Investigators would encounter the following methods of skimming in Las Vegas casinos. The easiest way to do it was to take some cash out of Dropbox is on casino floors before the total could be counted, another common method involved under weighing slot machine proceeds. Because casinos dealt with such a large volume of coins, they would weigh them in batches on electronic scales to count them. But you could alter the coin scales, for example, so that 110 silver dollars would read as only 100 silver dollars, leaving you with a 10% skin. A third skinning method involved falsifying fill slips, which casinos used to track when they replenish the supply of chips on table games. A similar scheme involved falsifying credit slips, which are used to track the removal of chips from table games. Yet another method was to falsify casino expenses in exchange for a loan kick back. And one of the more entertaining methods of skimming, at least in my opinion, is what law enforcement would refer to as a dumping game, where someone who's in on the scheme poses as a card player and the dealer dumps the game to that player by giving them favorable odds are just paying them out, whether they're winning or losing.
The list goes on and on. And to the delight of the FBI agents listening in, Carl Thomas ran through a history of all these different methods at the Marlowe meeting. So, you know, they just keep talking about Carl Thomas. He makes some of the that got his statements. He said, You know, he said, uh, I got the way He said that, you know, they tried rigging the scales and that didn't really work, and they're talking about going and getting the slots and getting money out of slots and creating another bank. And and I said, Well, that's too much trouble, the coins way too much and you know, you gotta transfer that into case money and that means you've got to create another bank and track that money and there's another way to They created fill slips where they would fill out a a false fill slip and make it look like they took money out and put it someplace out from from another table. And and that was all really complicated. And Carl Thomas said, You know, just do it like I used to do it over the circus circus and like we've been doing, I set it up over to start us the same way He said, We just got We have to own all the guys in the count room he said, You know, there's a guard out front, but I always tip him off.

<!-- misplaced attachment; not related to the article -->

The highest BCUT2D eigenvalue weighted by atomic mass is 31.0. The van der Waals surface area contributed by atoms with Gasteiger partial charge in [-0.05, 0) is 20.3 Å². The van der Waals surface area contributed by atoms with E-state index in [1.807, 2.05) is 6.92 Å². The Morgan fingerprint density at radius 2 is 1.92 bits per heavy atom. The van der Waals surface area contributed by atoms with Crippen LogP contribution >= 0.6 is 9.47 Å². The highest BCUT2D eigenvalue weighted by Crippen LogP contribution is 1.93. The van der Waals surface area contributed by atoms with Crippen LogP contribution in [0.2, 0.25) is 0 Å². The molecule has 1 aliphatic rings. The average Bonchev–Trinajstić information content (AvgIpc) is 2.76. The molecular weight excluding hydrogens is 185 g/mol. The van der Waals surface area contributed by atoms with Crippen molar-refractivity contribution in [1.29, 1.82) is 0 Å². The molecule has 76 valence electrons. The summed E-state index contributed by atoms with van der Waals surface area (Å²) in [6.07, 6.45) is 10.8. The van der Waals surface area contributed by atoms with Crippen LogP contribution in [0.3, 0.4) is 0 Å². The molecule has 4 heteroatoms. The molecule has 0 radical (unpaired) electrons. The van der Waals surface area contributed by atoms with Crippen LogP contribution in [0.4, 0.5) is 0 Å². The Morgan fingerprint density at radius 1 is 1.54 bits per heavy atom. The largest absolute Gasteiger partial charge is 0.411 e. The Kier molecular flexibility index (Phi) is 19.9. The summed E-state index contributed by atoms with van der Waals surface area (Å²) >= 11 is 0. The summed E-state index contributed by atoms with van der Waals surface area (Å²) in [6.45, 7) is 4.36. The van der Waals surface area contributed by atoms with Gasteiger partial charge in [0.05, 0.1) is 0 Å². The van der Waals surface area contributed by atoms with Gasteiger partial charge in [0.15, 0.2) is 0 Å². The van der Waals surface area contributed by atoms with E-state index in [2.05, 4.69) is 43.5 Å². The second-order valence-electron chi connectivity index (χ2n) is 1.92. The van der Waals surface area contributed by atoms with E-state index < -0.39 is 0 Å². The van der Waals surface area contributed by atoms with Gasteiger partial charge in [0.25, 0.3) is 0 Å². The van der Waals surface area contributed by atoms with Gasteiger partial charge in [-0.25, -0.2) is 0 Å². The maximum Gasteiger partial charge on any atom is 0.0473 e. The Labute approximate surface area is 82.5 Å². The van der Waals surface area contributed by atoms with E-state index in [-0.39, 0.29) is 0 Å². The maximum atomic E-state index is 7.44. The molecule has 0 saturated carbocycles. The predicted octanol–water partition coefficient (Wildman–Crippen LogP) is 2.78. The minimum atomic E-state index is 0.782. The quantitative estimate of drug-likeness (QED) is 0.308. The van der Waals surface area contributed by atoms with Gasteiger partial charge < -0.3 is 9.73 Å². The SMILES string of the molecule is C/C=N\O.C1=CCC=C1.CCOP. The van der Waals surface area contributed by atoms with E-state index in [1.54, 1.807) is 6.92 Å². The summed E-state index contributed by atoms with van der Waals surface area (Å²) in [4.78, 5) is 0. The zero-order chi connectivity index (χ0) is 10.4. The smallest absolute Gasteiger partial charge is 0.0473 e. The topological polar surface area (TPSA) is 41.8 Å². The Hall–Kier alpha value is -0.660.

Uh, you know, like $100 a week and, you know, you just count out the money, just count out the hunters Boom, boom, boom! The next thing you know, he got $40,000 in the stack and and just take it out with you at night and next worried about that? So what about that guy out in front? He said, Well, you know, he said, Well, what if somebody comes in? So I got the guy out front. Well, what if What if he gets suspicious? He said, no. He never has yet. He said he's not going to as long as you keep him paid off. Well, no, the scales won't be adjusted. But the guy that reads the scale is your have you gotta You gotta read the scale. I bought one of myself. Scale cost 15,000. But like that reason it was it was the most damning conversation I have ever heard about skimming from Las Vegas casinos. So it was. It was a really enlightening day for for law enforcement. Before the meeting wraps up, these guys discuss what the government, which they refer to as the G, might know about their operations. The irony, of course, being that the government is hearing every word they're saying, Then the meeting comes to an end.
Mm. On part nine of Mobbed up. The federal government finds an unlikely ally. I have never in my life put a witness on the witness stand without knowing what they're gonna say. But I did. This is Ben, Part eight of Mobbed Up, a production of the Las Vegas Review Journal in partnership with the Mob Museum. Mobbed up is reported and produced by me. Read Redmond. As always, you can reach me on Twitter at Red Redmond or by email at our Redmond Every view journal dot com. Our sound designer and audio editor for this series is Jonathan McMichael, who also composed the theme song You're Hearing Right Now. Other sound effects and music used in this episode are from Motion Array and Stephen Arnold Music. Additional audio clips used in this episode come from the Oral History Research Center at the UNLV Library, special collections and archives, thanks to Gary Jenkins, host of the organized crime podcast Gangland Wire, for providing access to the electronic surveillance records you've heard in this episode, thanks also to everyone who shared their insights and stories on this episode.
Gary Jenkins, Bill Owsley, Jeff Gorman and Jane and Morrison. You can learn more about the Mob museum by heading over to the Mob museum dot org. You can learn more about mobbed up and check out some of the review journals. Other podcasts by visiting review journal dot com. Backslash podcasts We'll be back at it next week, thanks to you, as always, for tuning in.